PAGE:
cambridge book review

Birds of Wisconsin

B.J. Best
New Rivers Press 2010

Reviewed by Amy Lou Jenkins

B.J. Best claims he is not an avid bird watcher, yet the author photo on the back cover of Birds of Wisconsin depicts the poet in a wooded setting wearing a canvas fedora that is perfectly suited to an aviary expedition. So, by virtue of a book of poems about birds and his adorned noggin, let’s call him a bird-watching devotee anyway.

Best carries no binoculars to identify nuanced coloration of the migrating warblers; he hunches over no microscope to inspect graveled gizzards. He observes birds through the lens of Owen Gromme’s (1896-1991) life. Gromme, painter and artist, outdoorsman, environmentalist, curator of birds and mammals at the Milwaukee Public Museum (including taxidermy duties) is the renowned illustrator and author of Birds of Wisconsin (1963), one of the first books detailing birdlife in the state. Anyone who studies Gromme is going to see a lot of birds.

Best’s poems sharpen and blur. Divided into three parts, Birds of Wisconsin pulls lines of resonance through the legacies of Gromme and from the lives and landscapes of the Midwest. We move through facts as detailed as a dissected gullet and as boundless as flight itself.

Part one, Instructions on Flying, offers an experiential draw to winged wilderness. The opening poem, titled “owen gromme as a child watched canada geese staging,” begins:

they were the reason i quit high school:
to muck about the bottom of the lake,
hushed in the rushes and waiting for wings […]

In the poem “junco,” four brief lines in length, the unsentimental solid grayness of Wisconsin’s winter proffers a comforting structure of harmony to implied landscapes and bird imagery: “broken sleep / swept across the slate-colored morning / the husk of a sunflower seed / in the snow.”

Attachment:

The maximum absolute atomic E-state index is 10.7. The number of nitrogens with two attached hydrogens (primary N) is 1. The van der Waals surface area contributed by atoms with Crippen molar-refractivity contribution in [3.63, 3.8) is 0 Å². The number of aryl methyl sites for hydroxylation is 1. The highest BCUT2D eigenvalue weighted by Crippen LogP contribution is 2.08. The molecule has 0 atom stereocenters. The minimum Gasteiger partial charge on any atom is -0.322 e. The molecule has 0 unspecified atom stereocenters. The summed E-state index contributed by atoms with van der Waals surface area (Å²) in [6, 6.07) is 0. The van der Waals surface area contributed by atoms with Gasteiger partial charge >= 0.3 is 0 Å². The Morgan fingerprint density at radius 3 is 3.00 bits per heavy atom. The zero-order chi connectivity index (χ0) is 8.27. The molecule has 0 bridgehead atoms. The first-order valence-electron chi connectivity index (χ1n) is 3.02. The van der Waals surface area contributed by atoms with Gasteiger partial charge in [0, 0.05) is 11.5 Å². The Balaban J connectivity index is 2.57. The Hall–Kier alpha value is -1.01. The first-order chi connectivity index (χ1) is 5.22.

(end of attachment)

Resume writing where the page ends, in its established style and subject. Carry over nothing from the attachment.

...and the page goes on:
B.J. Best

Part two, The Prayers of Birds, gifts birds with personified introspection and the occasional well-timed wink or knife through the heart. “The Prayer of the Common Pigeon” begins with the line, “Forgive me, I have defiled yet another city statue,” and ends with, “I have forgotten what it is to be bird.”

Part three, Instructions on Landing, weaves through actual and supposed events and moments in Gromme’s life. “Bird Dissection,” from part one, is repeated and morphed in part three. We see through the lenses of Best and Gromme as they slice, inspect, and lean close: “You open a nuthatch call to a piff of spores, and are / now concerned they seed in your lungs: // Record your findings on ruled paper, black ink.”

The counterintuitivity in the final poem, “owen gromme lies down and accepts the finality of it all,” which riffs on Gromme’s claim that he has never painted a bird that satisfied him, explodes our passion for the ephemeral life. Best injects us with thoughts and glimpses that cannot be captured within rhetoric.

Readers don’t have to be steeped in understanding of Gromme, birds, or poetic theory to enjoy this themed collection. Best will woo you. These poems open heavy doors. Don your bird-watching hat or not, but do journey with Best through Birds of Wisconsin.

____________________

Amy Lou Jenkins BSN MFA is the author of the award-winning essay collection, Every Natural FactShe holds an MFA in Literature and Writing from Bennington College. Unless it’s so cold it hurts, she would rather be outside.

June 15, 2011 - Posted by | poetry | , , , ,

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